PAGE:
Cody former US Army soldier
Cody, a former US Army soldier, briefs a platoon of Ukrainian soldiers before starting a training mission to “capture” a playground and school from fictional Russian soldiers. Photo credit: Hunter Williamson / WhoWhatWhy

Ahead of a highly anticipated Ukrainian counteroffensive, training led by Western instructors shows strong determination but major shortcomings in Ukrainian troops’ capabilities and discipline.

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KHARKIV REGION, Ukraine — A cool trickle of rain nourished the earth one late April morning as the platoon of Ukrainian soldiers made their way to the edge of the top of a hill.

Not far away sat their objectives: a playground and a school. The soldiers needed to capture both, but not for an actual mission. They were participating in an exercise that was the culminating event of a two-week training course run by instructors who previously served in Western militaries.

The training aimed to sharpen the troops’ abilities ahead of a highly anticipated Ukrainian counteroffensive aimed at retaking territory captured by Russia. Several dozen troops from Ukraine’s Army and National Guard participated in the course, which was led by Trident Defense Initiative (TDI), a private training organization. Commanders had requested that their units participate in the course, which taught the troops NATO-style tactics related to combat operations, first aid and medical care, and more. For some of the Ukrainian troops, these were entirely new concepts.

As the platoon moved its way across the top of the hill, Cody, a former US Army soldier now working as a combat instructor with TDI, yelled at the lead Ukrainian soldier, Misha, to lie down. As he walked along the edge of the hill, Misha was skylining himself, a fatal mistake in which a person is clearly visible against the sky. In an actual combat operation, skylining would reveal Misha’s position and make him an easy target.

Misha lay down on the grass and put down his rifle. Cody crept up from behind and told Misha to pick it back up. Some of the troops regularly put their weapons aside, an improper practice by US military standards that Cody wanted to rectify. From this vantage point, Misha surveyed the land and considered how to proceed. Several hundred yards ahead sat the playground that he and the other soldiers needed to “capture” before continuing to their next target. 


Western combat instructors with Trident Defense Initiative (TDI) deliver a safety brief before beginning range practice to sharpen Ukrainian troops’ shooting and reaction skills. Photo credit: Hunter Williamson / WhoWhatWhy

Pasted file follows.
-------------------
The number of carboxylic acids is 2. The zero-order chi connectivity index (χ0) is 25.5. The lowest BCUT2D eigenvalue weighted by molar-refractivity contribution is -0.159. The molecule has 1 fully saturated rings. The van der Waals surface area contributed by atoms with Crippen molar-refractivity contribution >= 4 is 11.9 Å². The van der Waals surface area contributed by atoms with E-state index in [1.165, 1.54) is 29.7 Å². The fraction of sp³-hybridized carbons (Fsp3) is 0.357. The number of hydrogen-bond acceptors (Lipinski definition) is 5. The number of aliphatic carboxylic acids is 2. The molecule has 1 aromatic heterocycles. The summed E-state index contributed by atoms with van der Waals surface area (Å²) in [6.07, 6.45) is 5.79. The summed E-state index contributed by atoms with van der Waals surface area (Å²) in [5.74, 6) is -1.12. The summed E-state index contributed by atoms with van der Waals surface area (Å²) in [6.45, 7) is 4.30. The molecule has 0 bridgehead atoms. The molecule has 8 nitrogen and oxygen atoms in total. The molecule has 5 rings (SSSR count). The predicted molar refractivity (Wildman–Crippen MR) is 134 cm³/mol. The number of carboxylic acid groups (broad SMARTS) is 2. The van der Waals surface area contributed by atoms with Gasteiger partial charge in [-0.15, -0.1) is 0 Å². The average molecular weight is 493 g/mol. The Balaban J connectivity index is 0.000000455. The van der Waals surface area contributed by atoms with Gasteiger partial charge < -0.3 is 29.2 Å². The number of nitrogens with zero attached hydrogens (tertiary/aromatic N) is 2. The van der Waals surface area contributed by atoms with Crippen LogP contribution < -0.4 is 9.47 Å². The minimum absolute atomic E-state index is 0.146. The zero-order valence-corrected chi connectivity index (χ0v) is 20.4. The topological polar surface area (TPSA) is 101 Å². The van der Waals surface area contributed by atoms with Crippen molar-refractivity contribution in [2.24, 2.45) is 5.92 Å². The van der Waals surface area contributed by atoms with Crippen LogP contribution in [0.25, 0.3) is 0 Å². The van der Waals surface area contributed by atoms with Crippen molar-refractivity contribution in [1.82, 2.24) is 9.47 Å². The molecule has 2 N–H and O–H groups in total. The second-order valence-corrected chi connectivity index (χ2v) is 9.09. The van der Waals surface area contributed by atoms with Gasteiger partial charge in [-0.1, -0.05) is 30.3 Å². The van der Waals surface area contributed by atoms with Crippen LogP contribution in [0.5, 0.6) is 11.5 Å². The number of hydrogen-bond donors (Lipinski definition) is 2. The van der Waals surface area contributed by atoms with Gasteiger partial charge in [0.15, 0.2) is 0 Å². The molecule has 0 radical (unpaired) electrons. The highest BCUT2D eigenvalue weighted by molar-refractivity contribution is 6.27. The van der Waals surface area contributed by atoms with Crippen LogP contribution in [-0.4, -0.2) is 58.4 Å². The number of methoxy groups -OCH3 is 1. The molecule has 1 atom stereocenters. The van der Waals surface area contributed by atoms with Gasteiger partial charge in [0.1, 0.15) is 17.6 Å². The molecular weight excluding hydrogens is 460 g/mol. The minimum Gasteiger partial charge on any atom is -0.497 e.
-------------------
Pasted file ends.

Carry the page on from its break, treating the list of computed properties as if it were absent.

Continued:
An hour earlier, Misha and several dozen other Ukrainian Army and National Guard troops had received a briefing that explained the training mission and the troops’ specific roles and responsibilities. An instructor who previously served in the Canadian military gave the brief in English. A Ukrainian interpreter then translated it for the troops, most of whom did not understand it. While the brief would have been familiar to NATO forces, it was confusing to the Ukrainians. For some of them, it was a new experience.

The purpose of the brief was to encourage the soldiers to think critically about their mission and their role in it. The instructors noted that the Ukrainian military retains Soviet characteristics of rigid top-down thinking and decision making that stifles troops’ ability to perform in combat. The TDI instructors hoped to change the way the Ukrainian military operates by teaching a NATO-style bottom-up approach that emphasizes critical thinking and decision-making among low-ranking troops.  

“They’re going through an unprecedented change from the Soviet system to more of a NATO system,” said Blaze, an instructor who previously served in the Australian military.

Many of these troops had previously seen combat, but not all had received much formalized training. The instructors acknowledged that two weeks of training was just a drop in the bucket compared to Western forces who train continuously in such tactics throughout their military careers.


Blaze, a former soldier in the Australian military, checks a Ukrainian soldier’s rifle and magazines for leftover bullets after shooting at targets during training. Photo credit: Hunter Williamson / WhoWhatWhy

“The main thing I talked to them about at the start was that I wanted them to be … thinking soldier[s],” Blaze continued. “Ask [your commanders] questions, respectfully, of course. But I want you to be able to … think about stuff and ask questions for yourself.”

Later, as the Ukrainian troops advanced to the playground, Cody confided that he wasn’t a big fan of the brief. What he cared more about was seeing the soldiers properly executing combat movements like patrols and assaults.

​​”The main thing I want them to practice is room clearing,” Cody said, referring to a term for capturing rooms and buildings from enemy forces. Such skills would also be applicable to fighting in trenches, which most of the soldiers would likely be doing, he noted.

The training benefited all of the troops, but especially those who had not received adequate training after joining during rapid mobilization at the start of Russia’s full-scale invasion of Ukraine last February. One of the soldiers, Dmytro, said that when he joined a local defense unit at the start of the war he got a rifle and some basic instruction about how to establish defensive positions and shoot down helicopters. Other than that, Dmytro said he didn’t learn much. He and his comrades had spent their free time researching tactics online.